Forty-one-year-old George Hansen died this date, March 15th, in 1846 of heart disease and was buried at Bethel Burying Ground. He was born in Delaware in 1805 and moved to Philadelphia when he was eight years old. At the time of Mr. Hansen’s death, he was employed as a porter. His spouse, Mary Hansen, was employed as a domestic or “day worker.” It is not clear but they may have had a daughter. According to the 1838 Philadelphia African American Census, Ms. Hansen was born in Pennsylvania.
Porters worked where ever something needed to be carried or hauled. Black men were employed in a variety of jobs from hotel porter to longshoremen on the docks of the Delaware and Schuylkill Rivers. They had to labor regardless if it was the steaming heat of the summer or the deadly cold of the winter. If you didn’t work, you didn’t get paid. If you didn’t get paid, the family didn’t eat or the rent wasn’t paid.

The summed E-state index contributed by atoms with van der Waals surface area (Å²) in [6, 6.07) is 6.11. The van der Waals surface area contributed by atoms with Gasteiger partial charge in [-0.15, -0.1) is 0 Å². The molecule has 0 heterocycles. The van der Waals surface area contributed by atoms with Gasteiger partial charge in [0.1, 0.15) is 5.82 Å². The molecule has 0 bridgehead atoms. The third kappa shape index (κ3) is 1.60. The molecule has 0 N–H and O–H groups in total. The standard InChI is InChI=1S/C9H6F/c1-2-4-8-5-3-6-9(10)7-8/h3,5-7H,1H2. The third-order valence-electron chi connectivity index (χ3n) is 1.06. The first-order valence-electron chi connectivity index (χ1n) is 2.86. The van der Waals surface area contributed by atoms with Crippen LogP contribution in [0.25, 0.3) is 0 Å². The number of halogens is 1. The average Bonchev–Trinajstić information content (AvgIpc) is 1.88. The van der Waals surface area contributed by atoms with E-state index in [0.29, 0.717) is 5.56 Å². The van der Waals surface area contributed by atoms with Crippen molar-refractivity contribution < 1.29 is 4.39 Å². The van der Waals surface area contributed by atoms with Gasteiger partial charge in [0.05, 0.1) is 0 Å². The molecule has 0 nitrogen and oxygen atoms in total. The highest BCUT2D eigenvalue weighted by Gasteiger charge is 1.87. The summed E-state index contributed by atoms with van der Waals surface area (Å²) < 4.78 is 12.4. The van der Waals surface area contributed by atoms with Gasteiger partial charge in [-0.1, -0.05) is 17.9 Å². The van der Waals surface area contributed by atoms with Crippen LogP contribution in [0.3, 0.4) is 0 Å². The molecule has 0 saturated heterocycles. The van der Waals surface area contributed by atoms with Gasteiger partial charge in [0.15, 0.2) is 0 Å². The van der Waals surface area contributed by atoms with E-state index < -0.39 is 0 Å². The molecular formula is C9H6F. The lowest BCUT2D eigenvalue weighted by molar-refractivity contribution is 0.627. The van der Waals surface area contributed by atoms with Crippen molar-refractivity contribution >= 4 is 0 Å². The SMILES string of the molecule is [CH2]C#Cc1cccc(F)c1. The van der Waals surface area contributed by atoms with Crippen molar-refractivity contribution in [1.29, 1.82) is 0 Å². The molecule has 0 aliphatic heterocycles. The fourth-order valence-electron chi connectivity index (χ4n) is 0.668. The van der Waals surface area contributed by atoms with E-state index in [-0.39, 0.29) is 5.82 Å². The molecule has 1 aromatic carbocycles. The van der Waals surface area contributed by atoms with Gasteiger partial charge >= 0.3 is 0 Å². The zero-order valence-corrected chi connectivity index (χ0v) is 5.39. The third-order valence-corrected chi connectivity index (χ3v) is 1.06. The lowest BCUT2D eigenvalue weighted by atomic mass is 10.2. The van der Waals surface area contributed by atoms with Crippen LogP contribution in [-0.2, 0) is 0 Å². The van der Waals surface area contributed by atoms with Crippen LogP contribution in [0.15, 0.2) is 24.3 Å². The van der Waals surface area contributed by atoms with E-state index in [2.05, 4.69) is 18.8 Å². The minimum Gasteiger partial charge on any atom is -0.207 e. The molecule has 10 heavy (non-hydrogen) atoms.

The Hansen family resided on Mercer Street, a short, narrow thoroughfare near 10th and Locust Streets in south-central Philadelphia. They lived in one room for which they paid approximately $2.50 a month. Mr. Hansen would have made between $3 and $5 a week and Ms. Hansen $1-$2. Mercer Street was renamed Manship Street after the Civil War. It no longer exists.
Mr. Hansen died at forty-one-years old. The average age of death for Black males during this period was approximately 44-45 years of age.
George Hansen died on a warm and very windy March day. This was after two days of a strong storm that saw rainfall “in torrents” that flooded the city and put the Schuylkill River wharves under five feet of water.